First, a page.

Senior South African says US cluster bomb decision will affect Africa


A senior figure in South Africa’s national assembly has condemned the decision by the United States to send cluster bombs to Ukraine.

It follows confirmation by the White House that controversial cluster munitions provided by the United States to Ukraine have been deployed on the battlefield against Russian forces.

But Deputy Speaker of the National Assembly of South Africa, Solomon Lechesa Tsenoli, said the move was misguided.

“I think the use of weapons, such as the United States is prepared to use, irrespective of objections to those who have oversight over them, is wrong. It’s not appropriate,” he said.

“You can’t act in a manner that threatens the entire community into all sorts of subsequent explosions in the country. That leads to even more harm than would have happened.”

Tsenoli said the actions would not only serve to prolong the war but pose a long-term threat due to the tendency of unexploded cluster munitions to harm civilians years after a conflict concludes.

He added that it would not just affect Eastern Europe, but have a serious impact on Africa as well.

In February, China released a 12-point paper stating its position on the political settlement of the Ukraine crisis. According to Tesnoli, the proposed strategy is much preferable to the way the U.S. and other Western countries have handled the crisis.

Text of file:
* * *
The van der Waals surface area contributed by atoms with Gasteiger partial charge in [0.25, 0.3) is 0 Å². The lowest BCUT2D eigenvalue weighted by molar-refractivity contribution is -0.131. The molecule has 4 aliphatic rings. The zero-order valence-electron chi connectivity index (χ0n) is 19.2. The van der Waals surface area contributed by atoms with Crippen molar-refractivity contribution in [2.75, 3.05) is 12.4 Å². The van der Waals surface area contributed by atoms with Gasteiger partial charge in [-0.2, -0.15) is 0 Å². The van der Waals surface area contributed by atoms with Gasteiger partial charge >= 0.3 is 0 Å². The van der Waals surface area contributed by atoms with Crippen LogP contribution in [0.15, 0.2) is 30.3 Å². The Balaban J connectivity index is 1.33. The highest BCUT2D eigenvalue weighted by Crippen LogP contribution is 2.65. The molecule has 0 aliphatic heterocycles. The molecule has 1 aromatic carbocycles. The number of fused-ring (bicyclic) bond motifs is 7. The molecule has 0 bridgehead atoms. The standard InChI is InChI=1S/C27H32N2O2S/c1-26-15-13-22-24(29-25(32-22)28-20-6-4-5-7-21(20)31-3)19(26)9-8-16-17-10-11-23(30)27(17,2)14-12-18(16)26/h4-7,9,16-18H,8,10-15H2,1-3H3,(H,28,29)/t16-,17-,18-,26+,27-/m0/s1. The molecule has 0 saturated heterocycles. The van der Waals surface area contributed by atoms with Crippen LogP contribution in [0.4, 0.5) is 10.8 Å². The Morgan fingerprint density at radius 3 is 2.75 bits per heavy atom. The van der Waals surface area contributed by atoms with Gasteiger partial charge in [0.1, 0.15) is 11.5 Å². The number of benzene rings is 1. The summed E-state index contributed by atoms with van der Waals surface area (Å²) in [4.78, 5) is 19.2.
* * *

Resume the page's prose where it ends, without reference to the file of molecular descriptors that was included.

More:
“It’s amazing, President Ramaphosa and the rest of the leadership he was with, to address both countries to sue for peace, so to speak, is a crucial step in world politics and the African continent itself, because it is the one that suffers the most even it is not itself in the war, because of the supply routes blocked by war-related questions.

“So, it is important that the peace initiative, in my opinion, led by China in the first place, the 12-point peace plan by China, and the one by the seven or so leaders from the African continent with our President being a part of it, are crucial steps that must be taken seriously.”

African leaders visited Kiev and Moscow in June where they offered a peace proposal that included unimpeded grain exports through the Black Sea, de-escalation on both sides and enhanced humanitarian aid.